8 things you need to know about the monkeypox virus (Monkeypox): Who gets it most

8 things you need to know about the monkeypox virus (Monkeypox): Who gets it most

While the world continues to fight the coronavirus epidemic, an epidemic of monkeypox virus (monkeypox) has recently emerged in 12 different countries. We have prepared a comprehensive guide and analysis for you to prevent and take precautions against the monkeypox virus, which even US President Joe Biden says is "a cause of concern".

8 things you need to know about the monkeypox virus Who gets it most

The monkeypox virus (monkeypox), which has spread generally in Central and West Africa and becomes epidemic from time to time, has been detected in a large number of people in different countries. There are many details and little-known information about the monkeypox virus, which scientists continue to investigate and even US President Joe Biden himself says it is "alarming."

However, scientists and experts shared some information with the public in order to protect themselves from the monkeypox virus or to keep those who have this disease alive.

Here are 8 things to know about the monkeypox virus

1-In which country have the cases been found so far

So far, the monkeypox virus has been officially detected in nine European countries, as well as the United States, Canada, and Australia. It is usually found in remote parts of central and western Africa, and the European countries where this disease has been detected are the United Kingdom, Spain, Portugal, Germany, Belgium, France, the Netherlands, Italy, and Sweden.

2-What are the symptoms

Monkeypox virus has some symptoms that occur in different parts of the body. Among the first detected symptoms, high fever, headache, back pain, muscle pain, and swelling come to the fore.

8 things you need to know about the monkeypox virus  Who gets it most

With an increase in fever, a rash and itching begin to appear on the body. This usually starts on the face and then reaches other parts of the body. The most commonly occur on the palms of the hands and the soles of the feet. Itching can be very painful or bothersome. On the other hand, after this itching process has passed, the sores on the soles of the feet and the palms of the hands will crust over.

Scientists and experts state that this infection can generally last between 14-21 days.

3-How is it transmitted

The monkeypox virus can be easily transmitted from a person who has close contact with an infected person. The virus can be transmitted through a wound in the skin, through breathing, or through the eyes, nose, and mouth.

Experts have made statements that the virus can also be transmitted through sexual contact.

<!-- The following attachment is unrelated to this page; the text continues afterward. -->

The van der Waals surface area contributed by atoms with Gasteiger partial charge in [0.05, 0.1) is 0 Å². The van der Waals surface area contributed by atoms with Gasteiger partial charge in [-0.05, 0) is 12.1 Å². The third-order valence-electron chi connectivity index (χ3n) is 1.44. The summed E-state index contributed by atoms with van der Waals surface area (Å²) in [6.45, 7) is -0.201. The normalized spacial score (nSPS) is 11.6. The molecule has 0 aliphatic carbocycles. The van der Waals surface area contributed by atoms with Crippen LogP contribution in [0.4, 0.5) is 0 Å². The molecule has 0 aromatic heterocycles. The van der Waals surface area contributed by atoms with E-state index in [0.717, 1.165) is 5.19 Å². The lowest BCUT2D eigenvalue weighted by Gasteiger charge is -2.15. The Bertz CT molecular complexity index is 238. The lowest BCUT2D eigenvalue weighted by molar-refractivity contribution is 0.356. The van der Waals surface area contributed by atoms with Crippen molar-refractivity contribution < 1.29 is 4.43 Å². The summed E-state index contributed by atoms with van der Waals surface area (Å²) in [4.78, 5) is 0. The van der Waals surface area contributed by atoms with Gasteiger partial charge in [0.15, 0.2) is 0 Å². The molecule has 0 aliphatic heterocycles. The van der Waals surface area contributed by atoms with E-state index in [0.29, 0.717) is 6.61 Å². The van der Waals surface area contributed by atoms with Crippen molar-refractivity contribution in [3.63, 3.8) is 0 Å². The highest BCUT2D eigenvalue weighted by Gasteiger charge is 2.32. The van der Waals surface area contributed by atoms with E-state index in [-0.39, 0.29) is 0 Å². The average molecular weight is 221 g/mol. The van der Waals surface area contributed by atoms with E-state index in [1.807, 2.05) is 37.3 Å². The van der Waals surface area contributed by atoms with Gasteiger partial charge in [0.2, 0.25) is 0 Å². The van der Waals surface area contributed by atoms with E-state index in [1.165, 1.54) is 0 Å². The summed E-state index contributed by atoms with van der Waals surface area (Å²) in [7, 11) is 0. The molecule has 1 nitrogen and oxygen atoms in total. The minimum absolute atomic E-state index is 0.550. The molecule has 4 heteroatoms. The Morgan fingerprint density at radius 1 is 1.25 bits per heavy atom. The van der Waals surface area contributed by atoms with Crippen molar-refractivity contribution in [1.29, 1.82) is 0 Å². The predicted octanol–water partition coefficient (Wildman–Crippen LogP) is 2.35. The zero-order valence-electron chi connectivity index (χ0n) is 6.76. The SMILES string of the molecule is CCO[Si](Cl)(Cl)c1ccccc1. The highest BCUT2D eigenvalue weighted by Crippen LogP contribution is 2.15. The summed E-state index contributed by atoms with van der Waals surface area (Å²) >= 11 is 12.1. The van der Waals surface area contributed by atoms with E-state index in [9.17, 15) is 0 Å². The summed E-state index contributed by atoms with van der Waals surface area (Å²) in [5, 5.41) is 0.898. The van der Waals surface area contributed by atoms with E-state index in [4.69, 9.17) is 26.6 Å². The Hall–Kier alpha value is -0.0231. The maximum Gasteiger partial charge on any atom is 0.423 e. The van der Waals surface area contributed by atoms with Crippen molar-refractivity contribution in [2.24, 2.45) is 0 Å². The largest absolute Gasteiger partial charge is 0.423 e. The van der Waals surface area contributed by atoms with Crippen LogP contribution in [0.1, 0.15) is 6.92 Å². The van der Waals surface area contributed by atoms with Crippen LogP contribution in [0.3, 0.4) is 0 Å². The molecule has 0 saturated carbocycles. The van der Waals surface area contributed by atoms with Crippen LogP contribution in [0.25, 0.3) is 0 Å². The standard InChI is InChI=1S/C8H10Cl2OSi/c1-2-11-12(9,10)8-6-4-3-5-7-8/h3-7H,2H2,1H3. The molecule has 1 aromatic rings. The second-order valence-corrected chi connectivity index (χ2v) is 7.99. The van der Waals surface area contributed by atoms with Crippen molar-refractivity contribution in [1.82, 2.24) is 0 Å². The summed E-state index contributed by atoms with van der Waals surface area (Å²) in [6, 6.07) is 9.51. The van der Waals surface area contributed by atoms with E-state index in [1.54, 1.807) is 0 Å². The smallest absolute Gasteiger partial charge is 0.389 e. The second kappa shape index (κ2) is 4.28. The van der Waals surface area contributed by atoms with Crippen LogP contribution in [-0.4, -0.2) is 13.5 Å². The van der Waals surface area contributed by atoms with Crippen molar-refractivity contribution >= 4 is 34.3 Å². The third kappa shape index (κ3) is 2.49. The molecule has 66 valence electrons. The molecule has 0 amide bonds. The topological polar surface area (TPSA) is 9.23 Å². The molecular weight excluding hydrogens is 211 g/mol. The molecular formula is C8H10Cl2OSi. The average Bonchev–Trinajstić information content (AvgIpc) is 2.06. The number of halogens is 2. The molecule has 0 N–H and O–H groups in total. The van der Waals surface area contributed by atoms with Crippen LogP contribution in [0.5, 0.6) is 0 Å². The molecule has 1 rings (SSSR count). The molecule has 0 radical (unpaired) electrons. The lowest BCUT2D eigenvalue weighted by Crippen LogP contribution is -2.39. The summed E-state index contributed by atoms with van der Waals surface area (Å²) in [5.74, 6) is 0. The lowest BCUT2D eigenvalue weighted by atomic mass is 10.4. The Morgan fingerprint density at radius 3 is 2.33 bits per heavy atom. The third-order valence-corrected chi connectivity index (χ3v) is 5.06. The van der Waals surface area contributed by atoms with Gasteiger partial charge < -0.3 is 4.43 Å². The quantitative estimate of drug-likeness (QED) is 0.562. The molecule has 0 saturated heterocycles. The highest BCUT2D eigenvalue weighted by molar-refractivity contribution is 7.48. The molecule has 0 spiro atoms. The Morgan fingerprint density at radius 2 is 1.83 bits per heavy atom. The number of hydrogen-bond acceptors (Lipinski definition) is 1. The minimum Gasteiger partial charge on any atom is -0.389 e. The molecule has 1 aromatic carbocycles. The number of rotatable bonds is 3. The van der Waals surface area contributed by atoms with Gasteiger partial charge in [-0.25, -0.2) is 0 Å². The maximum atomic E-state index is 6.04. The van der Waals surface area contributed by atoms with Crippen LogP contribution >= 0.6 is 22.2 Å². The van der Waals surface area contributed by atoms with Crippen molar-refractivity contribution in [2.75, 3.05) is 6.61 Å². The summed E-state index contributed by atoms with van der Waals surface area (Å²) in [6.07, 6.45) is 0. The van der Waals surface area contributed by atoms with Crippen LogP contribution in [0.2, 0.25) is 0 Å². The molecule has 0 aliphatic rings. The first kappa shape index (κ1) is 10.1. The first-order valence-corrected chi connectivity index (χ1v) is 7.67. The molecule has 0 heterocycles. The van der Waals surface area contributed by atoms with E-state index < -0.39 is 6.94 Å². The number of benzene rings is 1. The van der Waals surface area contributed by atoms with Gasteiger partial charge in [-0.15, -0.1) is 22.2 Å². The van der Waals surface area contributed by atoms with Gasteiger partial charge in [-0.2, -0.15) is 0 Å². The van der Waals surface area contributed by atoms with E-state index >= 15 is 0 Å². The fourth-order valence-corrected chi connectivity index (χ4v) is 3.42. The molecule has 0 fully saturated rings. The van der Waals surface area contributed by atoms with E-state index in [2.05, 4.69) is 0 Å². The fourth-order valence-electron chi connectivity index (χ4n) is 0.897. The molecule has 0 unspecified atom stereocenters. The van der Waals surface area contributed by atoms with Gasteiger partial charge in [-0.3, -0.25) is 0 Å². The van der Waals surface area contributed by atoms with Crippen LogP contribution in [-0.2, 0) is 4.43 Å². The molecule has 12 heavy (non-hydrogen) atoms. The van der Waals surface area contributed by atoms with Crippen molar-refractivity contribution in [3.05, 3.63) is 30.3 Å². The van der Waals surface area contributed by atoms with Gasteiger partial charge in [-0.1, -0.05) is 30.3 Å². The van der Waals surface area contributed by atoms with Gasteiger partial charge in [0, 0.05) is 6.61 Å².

On the other hand, this disease can also be transmitted from infected animals such as monkeys, mice, and squirrels, or in products such as bed linen and clothing that contain the virus.

4-How dangerous is that

According to the statements of scientists in the past, the monkeypox virus is similar to smallpox and is generally mild. While the disease can go away on its own within a few weeks, in some cases it can be very severe. There are records of some deaths caused by the disease in West Africa.

5-What is the treatment

Vaccination is an important step in the prevention of an epidemic. Vaccines developed against smallpox are also known to provide 85% protection against monkeypox. On the other hand, the effect of antiviral drugs has been reported.

6-What should you do if the disease is suspected

Scientists have warned that people who have recently visited certain parts of the African continent or who meet people who are sick or think they are showing symptoms should see a doctor as soon as possible.

Andrea McCollum of the Centers for Disease Prevention and Control (CDC), one of the leading health care organizations in the United States, said, “If individuals get sick, they usually get sick for two to four weeks. People need to get an early diagnosis, and start their treatment faster,” he said. possible, and inform the persons they meet during this period.

7-What does the World Health Organization say

The World Health Organization, which continues its work within the United Nations, announced the discovery of monkeypox in 12 member countries in three different regions. "Geographically, it has been determined that cases have been seen in Europe and other countries," said Hans Kluge, head of the WHO's Europe department. "This is evidence that monkeypox has been spreading for some time."

Kluge stressed that investigations into this matter are ongoing, and stated that the cases that have been announced in Europe are currently moderate.

8-Are pregnant women and children at risk

The alarming statement about monkeypox, which generally ranges from mild to moderate, came from Kluge, head of the European Department of the World Health Organization.

"Although this disease is usually mild, it can be severe, especially in children, pregnant women, and those with compromised immune systems," Kluge said.

We wish the safety of all mankind from the dangers of viruses. We have seen in the past how virulent and deadly viruses can be and we do not want to see that happen again. We have made great strides in our ability to combat viruses but we are not perfect. There is always the possibility that a new virus will come along that we cannot control. We can only hope that our defenses are good enough to keep us safe.

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